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Mubarak’s mistake: The road not taken

Malcolm Potts, professor of population and family planning | February 13, 2011

In the mid-1980s I had a face-to-face interview with President Hosni Mubarak to discuss family planning. He looked at the population projections I carried and told me he was an Air Force officer and fully understood numbers and graphs. The problem was I could not get him to understand that the way his government was delivering family planning through the health system was insensitive to the needs of poor women.  In fact, the health services were so bad that women preferred to deliver a baby at home, and  perhaps risk death from postpartum hemorrhage, than go to hospital where they would be treated no better than cattle.

As a physician, I believe women everywhere have a basic human right to family planning information and methods, but Egypt also demonstrates the geopolitical consequences of failure to make family planning easy to obtain.

When I met Mubarak the population of Egypt was 50 million. When I first visited the country over a decade earlier it had been 35 million.  One of the people I worked with was a senior Cairo professor of obstetrics. He had to deal with a huge burden of botched abortions and knew perfectly well that Egyptian women wanted fewer children. He knew he had to begin with perceptions instead of an unnecessarily medicalized framework  – the road less frequented in family planning.

But how to do you get illiterate peasant women to ask one of the best know doctors in Cairo about something as personal and embarrassing as advice on contraception? My friend’s answer was to pay a peasant woman to sit in his waiting room and gossip to the other patients. She would say, “The professor has a special device from America to stop you getting pregnant, but he only gives it to his private patients.” Many of the women, as they were leaving, screwed up their courage: “Doctor, you have a device to stop me getting pregnant?”

“Who told you that?” he would snap, pretending to be angry. Then he would explain the advantages and disadvantages of intrauterine contraception and offer to insert a device, providing the woman promised not to tell anyone else – which he knew perfectly she would do. It was a grass roots approach to family planning.

In the early 1970s, I had been asked to join a World Bank mission to support the Egyptian government’s family planning program. We visited health centers where sometimes the young doctor, fresh out of medical school, would expect bribes from his patients. One health center was locked and no one could find the key.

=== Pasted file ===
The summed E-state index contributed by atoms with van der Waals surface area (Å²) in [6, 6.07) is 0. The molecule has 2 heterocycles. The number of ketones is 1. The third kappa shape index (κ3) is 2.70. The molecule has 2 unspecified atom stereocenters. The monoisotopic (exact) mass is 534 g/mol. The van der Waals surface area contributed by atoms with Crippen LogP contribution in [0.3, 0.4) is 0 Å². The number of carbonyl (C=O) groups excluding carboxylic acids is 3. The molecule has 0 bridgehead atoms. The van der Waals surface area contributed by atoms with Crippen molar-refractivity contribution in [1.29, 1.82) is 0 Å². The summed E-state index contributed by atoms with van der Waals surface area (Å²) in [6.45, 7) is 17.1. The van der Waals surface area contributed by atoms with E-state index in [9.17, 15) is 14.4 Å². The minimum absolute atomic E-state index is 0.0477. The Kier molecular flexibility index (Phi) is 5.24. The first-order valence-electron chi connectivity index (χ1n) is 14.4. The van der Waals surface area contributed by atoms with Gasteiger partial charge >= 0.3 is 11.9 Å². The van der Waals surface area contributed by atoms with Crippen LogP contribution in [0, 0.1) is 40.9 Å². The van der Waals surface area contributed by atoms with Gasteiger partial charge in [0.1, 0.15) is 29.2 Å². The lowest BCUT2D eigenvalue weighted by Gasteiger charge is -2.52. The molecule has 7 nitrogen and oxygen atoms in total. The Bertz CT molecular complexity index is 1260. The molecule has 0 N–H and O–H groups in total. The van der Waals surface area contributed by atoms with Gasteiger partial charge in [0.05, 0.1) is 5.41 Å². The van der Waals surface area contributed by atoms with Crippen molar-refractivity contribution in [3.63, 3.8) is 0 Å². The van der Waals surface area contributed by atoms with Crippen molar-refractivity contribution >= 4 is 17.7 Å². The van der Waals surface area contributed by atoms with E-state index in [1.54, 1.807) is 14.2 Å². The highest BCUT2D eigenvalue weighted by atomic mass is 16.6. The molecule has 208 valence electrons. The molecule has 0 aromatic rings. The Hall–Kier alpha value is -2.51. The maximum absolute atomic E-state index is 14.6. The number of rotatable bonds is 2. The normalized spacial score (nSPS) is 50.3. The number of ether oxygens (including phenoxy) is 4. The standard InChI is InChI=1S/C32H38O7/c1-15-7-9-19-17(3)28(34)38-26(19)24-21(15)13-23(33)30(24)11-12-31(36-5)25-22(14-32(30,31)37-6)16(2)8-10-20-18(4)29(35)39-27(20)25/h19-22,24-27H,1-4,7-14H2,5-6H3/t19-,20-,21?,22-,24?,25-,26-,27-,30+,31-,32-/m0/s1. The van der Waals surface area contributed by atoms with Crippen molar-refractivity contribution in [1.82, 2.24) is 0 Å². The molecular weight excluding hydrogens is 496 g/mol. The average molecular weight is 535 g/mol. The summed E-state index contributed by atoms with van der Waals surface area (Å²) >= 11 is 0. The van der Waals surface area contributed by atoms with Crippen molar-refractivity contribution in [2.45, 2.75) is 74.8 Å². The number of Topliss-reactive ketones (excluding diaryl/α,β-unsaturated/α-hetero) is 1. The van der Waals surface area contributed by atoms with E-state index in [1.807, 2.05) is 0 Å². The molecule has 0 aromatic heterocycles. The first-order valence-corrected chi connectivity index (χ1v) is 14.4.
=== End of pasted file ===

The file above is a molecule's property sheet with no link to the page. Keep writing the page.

I was the only member of the team who had sat in front of women desperate not to be pregnant. Most of the money the Bank was giving was a loan to build health centers. I have nothing against health centers, but it is not the road I would travel to offer family planning in a country like Egypt. I asked why the World Bank was depending in health centers when the need was to take contraceptives to the women’s doorsteps.

No one listened. Nothing changed. The population of Egypt went on growing. Instead of exporting food the country began to import it. The government invested in schools and universities, but it could not create sufficient jobs for the growing number of young men.

Today, with over 80 million people, Egypt imports 60% of its wheat and last year food prices rose by over 50%. Half the population is under age 24 – these are the unemployed, frustrated  men who led the demonstrations in El Tahrir Square in central Cairo.

Other countries have gone down the road not taken. In Bangladesh, which is much poorer and less educated then Egypt, tens of millions of women now have just over two children. In the Islamic Republic of Iran, which is much less secular than Egypt, the average Iranian family has two children. When I was last in Teheran I saw the ‘Moral Police’ patrolling a public park waiting to arrest any young couple that might hold hands in public. Yet the government of Iran had the good sense to make a full range of family planning methods widely available in both the cities and villages. The birth rate has plummeted more rapidly than it did in China.

Egyptian women now average three children, which may seem a small increment over two, but demography is an unforgiving task master. By 2050 the population of Egypt will be between 110 to 150 million. Problems with employment, food prices and civil unrest will be even greater than today. I am delighted that people power won out last week, but the future of Egypt is still highly uncertain. As a result of high population growth, even a democratic government will not be able to deliver the jobs and the low-cost food the population expects.

For hundreds of millions of women around the world, access to the information and technologies they need to manage whether and when to have a child is as important a human freedom as a free press, or free elections.

Everyone in the development field, global politics and, yes, presidents of countries – whether dictatorial like deposed Hosni Mubarak in Egypt or corrupt, like Hamid Karzai in Afghanistan –  need to understand that when it comes to family planning the key is to listen to what women want, not try to tell them what to do. There is much truth in the last line of Robert Frost’s famous poem, The Road Not Taken, it “has made all the difference.”